September Game Design Seminar

SeptemberSeminar

We’re starting a new version of the Game Design Seminar on an abridged 2-day format.

  • September 6-7
  • Regular fee is $300, $250 for students,
  • $25 early bird discount if registered before August 16th
  • Hosted at Lighthouse Labs in Gastown Vancouver

Use the button below to contact me and sign-up or check the full details on this page.

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Warcraft 3 Randomness

Compared to Starcraft’s very predictible systems, Warcraft 3 and its randomness always puzzled me. Here are my conclusions on how such a random game can still be fit for competitive play.

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Assassin’s Creed Combat system

While working at Ubisoft Montreal, I was involved with Assassin’s Creed, and we faced a situation where we realized that the combat system was largely perfectible, but we were specifically asked to stick with a design that we felt was rather poor. It took me several years to realize that it was the best decision, and I explain in this video how sometimes bad design is best.

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Gameplay True Form

Here is a short video to introduce the concept of Gameplay True Form that I describe in more details in this article and in this conference talk.

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Shooting isn’t the key mechanic of Quake

After last week video where I analyzed the way Halo shapes the combat dynamic for the average players, here is a quick look at Quake’s top competitive end.

Also, some related links:

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Halo Multiplayer Combat

As a follow-up to last week’s video on the lessons from Pac-Man design, here is how they can apply to AAA games, with a short study of Halo’s multiplayer combat.

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Lessons from Pac Man

I studied the game systems of Pac Man as I was working on a documentation process for the designers at Ubisoft Montreal. I wanted to use a simple game to showcase that process, but as I dug in the different resources available, I realized how refined this game’s systems were. This led to understanding game design principles that still stick with me today.

In the video, for the sake of brevity (also because I don’t fully understand the game’s systems), I used rather gross approximations, and I wanted to link you to a great article that properly covers the ghost AI of Pac-Man. Here it is: Understanding Pac-Man Ghost Behaviour by Chad Birch.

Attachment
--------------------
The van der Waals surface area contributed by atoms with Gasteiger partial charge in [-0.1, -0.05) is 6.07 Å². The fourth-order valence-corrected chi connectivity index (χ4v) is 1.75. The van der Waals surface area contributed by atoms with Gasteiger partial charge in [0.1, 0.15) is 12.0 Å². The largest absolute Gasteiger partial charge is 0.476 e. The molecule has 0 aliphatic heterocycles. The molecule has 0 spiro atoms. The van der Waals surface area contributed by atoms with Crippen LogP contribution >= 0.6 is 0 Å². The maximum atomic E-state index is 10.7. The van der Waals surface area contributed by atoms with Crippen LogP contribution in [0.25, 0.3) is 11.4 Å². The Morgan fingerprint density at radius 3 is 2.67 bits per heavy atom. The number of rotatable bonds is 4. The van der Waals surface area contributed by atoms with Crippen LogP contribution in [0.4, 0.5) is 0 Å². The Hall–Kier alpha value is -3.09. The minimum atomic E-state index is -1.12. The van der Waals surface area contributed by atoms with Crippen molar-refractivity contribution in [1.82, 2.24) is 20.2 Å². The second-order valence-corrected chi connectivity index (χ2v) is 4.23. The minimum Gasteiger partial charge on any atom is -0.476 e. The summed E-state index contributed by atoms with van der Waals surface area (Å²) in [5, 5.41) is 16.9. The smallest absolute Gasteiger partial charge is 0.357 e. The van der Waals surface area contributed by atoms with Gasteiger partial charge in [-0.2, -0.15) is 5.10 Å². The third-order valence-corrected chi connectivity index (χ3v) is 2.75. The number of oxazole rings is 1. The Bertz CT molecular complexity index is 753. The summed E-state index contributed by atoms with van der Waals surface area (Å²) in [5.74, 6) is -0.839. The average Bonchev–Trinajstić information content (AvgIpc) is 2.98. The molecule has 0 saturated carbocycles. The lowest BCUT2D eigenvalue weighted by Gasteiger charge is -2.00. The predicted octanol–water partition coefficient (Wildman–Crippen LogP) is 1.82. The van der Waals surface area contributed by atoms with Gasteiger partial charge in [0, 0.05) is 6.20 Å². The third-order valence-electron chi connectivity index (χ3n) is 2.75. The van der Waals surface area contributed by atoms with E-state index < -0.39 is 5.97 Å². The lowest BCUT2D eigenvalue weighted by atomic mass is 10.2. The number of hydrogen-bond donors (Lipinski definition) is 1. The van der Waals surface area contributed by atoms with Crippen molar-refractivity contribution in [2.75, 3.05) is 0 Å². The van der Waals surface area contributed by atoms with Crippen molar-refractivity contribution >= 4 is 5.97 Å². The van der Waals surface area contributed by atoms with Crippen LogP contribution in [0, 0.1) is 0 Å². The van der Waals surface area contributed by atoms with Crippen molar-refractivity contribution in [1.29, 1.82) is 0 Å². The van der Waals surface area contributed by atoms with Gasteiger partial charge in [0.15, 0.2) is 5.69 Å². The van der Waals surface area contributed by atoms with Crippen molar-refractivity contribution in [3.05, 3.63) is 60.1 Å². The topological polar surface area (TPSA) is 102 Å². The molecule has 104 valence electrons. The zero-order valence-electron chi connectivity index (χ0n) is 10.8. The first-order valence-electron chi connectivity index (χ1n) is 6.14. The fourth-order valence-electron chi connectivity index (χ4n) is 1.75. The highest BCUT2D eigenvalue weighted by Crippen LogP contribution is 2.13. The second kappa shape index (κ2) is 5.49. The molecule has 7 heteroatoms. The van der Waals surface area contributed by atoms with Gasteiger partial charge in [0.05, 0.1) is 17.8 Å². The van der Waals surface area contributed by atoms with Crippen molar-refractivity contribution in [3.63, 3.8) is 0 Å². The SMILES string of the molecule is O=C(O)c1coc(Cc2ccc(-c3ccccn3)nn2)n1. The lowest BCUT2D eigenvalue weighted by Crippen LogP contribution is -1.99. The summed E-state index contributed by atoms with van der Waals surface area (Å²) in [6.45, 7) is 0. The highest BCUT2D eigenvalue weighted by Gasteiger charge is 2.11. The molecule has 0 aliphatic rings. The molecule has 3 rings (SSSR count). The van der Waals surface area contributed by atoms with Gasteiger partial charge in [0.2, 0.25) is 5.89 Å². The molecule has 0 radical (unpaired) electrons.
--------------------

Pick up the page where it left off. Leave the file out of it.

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July Game Design Seminar

Seminar_Header

We’re getting ready for the third run of the Game Design Seminar here in Vancouver. It is a 4 day event that will take place over two weekends: July 19-20 and July 26-27. I’m so happy to announce that the great folks at Lighthouse labs accepted to host us at their location in Gastown, lots of space and a great atmosphere at this coding school!

  • Learn from Ubisoft and Relic Director of Design
  • Motivation Design, System Design, Interaction Design
  • Lectures, group exercises and homework
  • July 19-20 and July 26-27, 10am to 4pm
  • At Lighthouse labs, 128 W Hastings
  • Regular price is $500, or $400 for students
  • Check the full description page here

 

If you’re interested, contact me by mail at alex@gamewhispering.com, and don’t forget to share this around!

Email me to Sign Up!

Lighthouselabs Venue Sponsor

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Creating meaningful game systems

Here is another video from my design short talk series that discusses how we build experiences to convey meaning, the difference between how we relate to stories and to games, and how to build game systems that are meaningful for your player.

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“Fun” kills creativity

Here is a short video on why you shouldn’t use the word fun as a game designer or as a producer/manager. It actually echoes the article on creative management I wrote last year and extracts its essence in a more accessible way. Hope it will entice you to go and check it after watching the video.

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